1 in 59 women in region of China found to be SMA carrier: Study

Carrier screening results will help scientists develop prevention strategies

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by Andrea Lobo |

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Among women of reproductive age in a southern region of China, one in every 59 tested in a screening program was found to be a carrier of mutations in the SMN1 gene — the main cause of spinal muscular atrophy (SMA) — a new study reports.

In the southern China city of Shenzhen, researchers were seeking to better understand how to implement SMA screening procedures. In hospital testing of nearly 23,000 women with fertility issues, an SMA carrier screening found that more than 350 had an SMN1 gene mutation.

SMA only develops if disease-causing mutations are present in both copies of a person’s gene — one inherited from each biological parent. Being a carrier means that an individual has mutations in only one copy of the SMN1 gene, together with a healthy copy. This means that the SMA carrier will not develop the disease, but can pass the mutation to any biological children.

Their findings, the researchers said, “will help us to better formulate the prevention and management strategies and programs for SMA.”

“We … acquired the shortcomings and problems in our current SMA screening program,” the team added.

The study, “Carrier screening for spinal muscular atrophy in 22913 Chinese reproductive age women,” was published in Molecular Genetics & Genomic Medicine.

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SMA is a rare genetic condition usually caused by inherited mutations in the SMN1 gene that lead to the progressive loss of motor neurons, the specialized nerve cells that control voluntary movements. This ultimately results in the disease symptoms, such as muscle weakness and atrophy, or difficulties breathing, speaking, and swallowing.

The main disease-causing mutations in SMA are inherited in an autosomal recessive manner, meaning that the condition will only develop if disease-causing mutations are present in both copies of the SMN1 gene. While an SMA carrier — who has a mutation in only one copy of the SMN1 gene — will not develop the disease, that individual can pass along the mutation to any offspring, who could develop the condition if the other parent also is a carrier.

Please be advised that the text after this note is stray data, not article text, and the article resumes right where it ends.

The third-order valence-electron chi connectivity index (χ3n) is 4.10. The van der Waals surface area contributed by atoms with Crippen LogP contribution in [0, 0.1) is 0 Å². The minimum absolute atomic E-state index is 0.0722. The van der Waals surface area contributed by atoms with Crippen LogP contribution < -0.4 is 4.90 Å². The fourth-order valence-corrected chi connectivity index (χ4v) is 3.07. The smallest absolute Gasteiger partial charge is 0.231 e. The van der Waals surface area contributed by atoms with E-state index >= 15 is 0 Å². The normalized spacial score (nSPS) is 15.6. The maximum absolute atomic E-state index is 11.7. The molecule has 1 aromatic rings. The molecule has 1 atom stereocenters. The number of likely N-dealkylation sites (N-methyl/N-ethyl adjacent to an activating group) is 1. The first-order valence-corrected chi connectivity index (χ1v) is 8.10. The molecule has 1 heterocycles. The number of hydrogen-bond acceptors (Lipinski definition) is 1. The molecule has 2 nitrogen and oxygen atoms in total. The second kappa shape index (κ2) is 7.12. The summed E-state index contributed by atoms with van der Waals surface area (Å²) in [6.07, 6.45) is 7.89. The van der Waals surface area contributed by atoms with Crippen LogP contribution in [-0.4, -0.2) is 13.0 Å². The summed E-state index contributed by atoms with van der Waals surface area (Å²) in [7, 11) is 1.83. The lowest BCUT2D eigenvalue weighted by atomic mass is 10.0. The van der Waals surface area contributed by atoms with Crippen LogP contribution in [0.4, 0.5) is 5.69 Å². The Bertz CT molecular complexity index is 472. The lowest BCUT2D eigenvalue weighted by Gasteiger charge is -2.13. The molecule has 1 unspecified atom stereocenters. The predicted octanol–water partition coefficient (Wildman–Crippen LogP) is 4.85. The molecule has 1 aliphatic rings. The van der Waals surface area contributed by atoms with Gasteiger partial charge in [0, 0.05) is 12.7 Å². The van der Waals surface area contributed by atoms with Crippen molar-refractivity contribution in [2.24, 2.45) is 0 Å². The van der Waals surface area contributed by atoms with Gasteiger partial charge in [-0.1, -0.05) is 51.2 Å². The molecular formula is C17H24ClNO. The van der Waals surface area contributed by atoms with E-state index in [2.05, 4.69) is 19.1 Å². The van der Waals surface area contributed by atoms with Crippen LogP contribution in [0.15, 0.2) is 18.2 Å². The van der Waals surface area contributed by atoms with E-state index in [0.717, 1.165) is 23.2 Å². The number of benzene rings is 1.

It is estimated that in the general population, about one in every 50 people is a carrier and about one in every 6,000 to 10,000 children is born with the disease.

Considering the disease severity, high mortality rate, and feasible detection techniques, it is suggested that routine carrier screening should be available to all women who are pregnant or considering pregnancy, or even for the general population.

However, “large-scale data about the SMA carrier screening was still lacking in China except some regions. Therefore, how to comprehensively and efficiently carry out pregnancy/prenatal SMA carrier screening is extremely urgent,” the researchers wrote.

To that end, a three-stage screening procedure for SMA was adopted at the Affiliated Shenzhen Maternity & Child Healthcare Hospital between September 2019 and December 2022.

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Over 350 of nearly 23,000 women found to have SMN1 mutations

Over a little more than three years, the team performed SMA carrier screenings on 22,913 women with fertility issues and no family history of SMA who sought treatment at the hospital. Most of the women ranged in age from 26 to 40, and almost half (46.6%) were pregnant.

Via screening, a total of 389 women tested were found to be SMA carriers, corresponding to 1.7% or a prevalence of one in every 59 individuals.

When a woman was identified as a carrier, her partner also was recommended for screening. In all, 242 or 62% of these women’s partners were tested. Eight were also found to be carriers.

These dual-carrier couples were advised that they had a 25% chance of having a child with SMA. A prenatal diagnosis was performed in six couples; two did not have testing due to abortion or not being pregnant.

The diagnosis involved collecting a sample of amniotic fluid – the fluid that surrounds and protects the fetus – which can be used to diagnose genetic disorders. The procedure was performed between 16 and 24 weeks into the pregnancy, or from about four months to six months of gestation.

Two fetuses were determined to have SMA, with mutations in both SMN1 gene copies.

Although the acceptability and awareness of SMA carrier screening in Chinese population has increased in recent years, it still fails to reach the ideal expectation. … Our experience may … facilitate the popularization of SMA carrier screening [in this country region].

Overall, the researchers noted that the percentage of women in Asia, and specifically in China, who request SMA carrier screening is “much lower” than in other regions of the world. The team noted that “about 98.7% of the population accepted carrier screening for SMA in the United States … and 93% of women in Israel requested the SMA carrier test.”

Their goal, they said, was “to increase the acceptability of screening in the population” in China, and particularly in the southern regions of the country.

“Although the acceptability and awareness of SMA carrier screening in Chinese population has increased in recent years, it still fails to reach the ideal expectation,” the researchers wrote.

“Our experience may provide a basis for and facilitate the popularization of SMA carrier screening [in this country region],” they concluded.